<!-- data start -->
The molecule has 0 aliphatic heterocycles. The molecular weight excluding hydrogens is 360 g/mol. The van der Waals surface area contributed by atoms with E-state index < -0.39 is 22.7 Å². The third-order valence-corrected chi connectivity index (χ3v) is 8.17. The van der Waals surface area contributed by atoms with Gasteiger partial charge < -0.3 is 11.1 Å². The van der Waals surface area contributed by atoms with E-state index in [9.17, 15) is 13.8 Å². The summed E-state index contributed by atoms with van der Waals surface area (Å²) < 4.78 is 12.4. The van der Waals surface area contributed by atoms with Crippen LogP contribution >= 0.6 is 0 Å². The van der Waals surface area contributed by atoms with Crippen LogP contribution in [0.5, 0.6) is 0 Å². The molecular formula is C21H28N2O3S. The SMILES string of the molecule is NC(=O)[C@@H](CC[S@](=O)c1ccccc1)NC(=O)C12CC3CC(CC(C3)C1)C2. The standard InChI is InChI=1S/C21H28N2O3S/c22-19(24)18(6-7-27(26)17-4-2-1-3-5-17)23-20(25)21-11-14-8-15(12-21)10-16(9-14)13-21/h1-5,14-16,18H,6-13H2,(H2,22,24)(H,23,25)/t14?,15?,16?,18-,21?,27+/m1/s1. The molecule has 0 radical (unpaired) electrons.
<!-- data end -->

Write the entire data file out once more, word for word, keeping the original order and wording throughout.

The molecule has 0 aliphatic heterocycles. The molecular weight excluding hydrogens is 360 g/mol. The van der Waals surface area contributed by atoms with E-state index < -0.39 is 22.7 Å². The third-order valence-corrected chi connectivity index (χ3v) is 8.17. The van der Waals surface area contributed by atoms with Gasteiger partial charge < -0.3 is 11.1 Å². The van der Waals surface area contributed by atoms with E-state index in [9.17, 15) is 13.8 Å². The summed E-state index contributed by atoms with van der Waals surface area (Å²) < 4.78 is 12.4. The van der Waals surface area contributed by atoms with Crippen LogP contribution >= 0.6 is 0 Å². The van der Waals surface area contributed by atoms with Crippen LogP contribution in [0.5, 0.6) is 0 Å². The molecular formula is C21H28N2O3S. The SMILES string of the molecule is NC(=O)[C@@H](CC[S@](=O)c1ccccc1)NC(=O)C12CC3CC(CC(C3)C1)C2. The standard InChI is InChI=1S/C21H28N2O3S/c22-19(24)18(6-7-27(26)17-4-2-1-3-5-17)23-20(25)21-11-14-8-15(12-21)10-16(9-14)13-21/h1-5,14-16,18H,6-13H2,(H2,22,24)(H,23,25)/t14?,15?,16?,18-,21?,27+/m1/s1. The molecule has 0 radical (unpaired) electrons.